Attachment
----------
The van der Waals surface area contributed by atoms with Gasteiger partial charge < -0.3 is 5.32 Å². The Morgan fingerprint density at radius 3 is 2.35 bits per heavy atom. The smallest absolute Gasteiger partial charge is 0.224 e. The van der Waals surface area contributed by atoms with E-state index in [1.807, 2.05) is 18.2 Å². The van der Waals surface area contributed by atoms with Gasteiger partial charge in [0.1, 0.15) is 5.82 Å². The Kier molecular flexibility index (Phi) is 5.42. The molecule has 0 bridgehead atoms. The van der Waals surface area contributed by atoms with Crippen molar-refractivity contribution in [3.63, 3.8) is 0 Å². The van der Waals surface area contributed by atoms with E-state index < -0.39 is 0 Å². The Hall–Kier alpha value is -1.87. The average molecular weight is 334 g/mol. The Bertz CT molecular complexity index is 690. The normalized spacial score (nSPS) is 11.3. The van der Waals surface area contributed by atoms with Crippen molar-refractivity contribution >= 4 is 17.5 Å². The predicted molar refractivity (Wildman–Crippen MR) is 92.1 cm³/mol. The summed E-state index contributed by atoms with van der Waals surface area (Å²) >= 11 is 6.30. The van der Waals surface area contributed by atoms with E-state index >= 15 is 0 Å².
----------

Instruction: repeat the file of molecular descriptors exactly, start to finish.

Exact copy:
The van der Waals surface area contributed by atoms with Gasteiger partial charge < -0.3 is 5.32 Å². The Morgan fingerprint density at radius 3 is 2.35 bits per heavy atom. The smallest absolute Gasteiger partial charge is 0.224 e. The van der Waals surface area contributed by atoms with E-state index in [1.807, 2.05) is 18.2 Å². The van der Waals surface area contributed by atoms with Gasteiger partial charge in [0.1, 0.15) is 5.82 Å². The Kier molecular flexibility index (Phi) is 5.42. The molecule has 0 bridgehead atoms. The van der Waals surface area contributed by atoms with Crippen molar-refractivity contribution in [3.63, 3.8) is 0 Å². The van der Waals surface area contributed by atoms with E-state index < -0.39 is 0 Å². The Hall–Kier alpha value is -1.87. The average molecular weight is 334 g/mol. The Bertz CT molecular complexity index is 690. The normalized spacial score (nSPS) is 11.3. The van der Waals surface area contributed by atoms with Crippen molar-refractivity contribution >= 4 is 17.5 Å². The predicted molar refractivity (Wildman–Crippen MR) is 92.1 cm³/mol. The summed E-state index contributed by atoms with van der Waals surface area (Å²) >= 11 is 6.30. The van der Waals surface area contributed by atoms with E-state index >= 15 is 0 Å².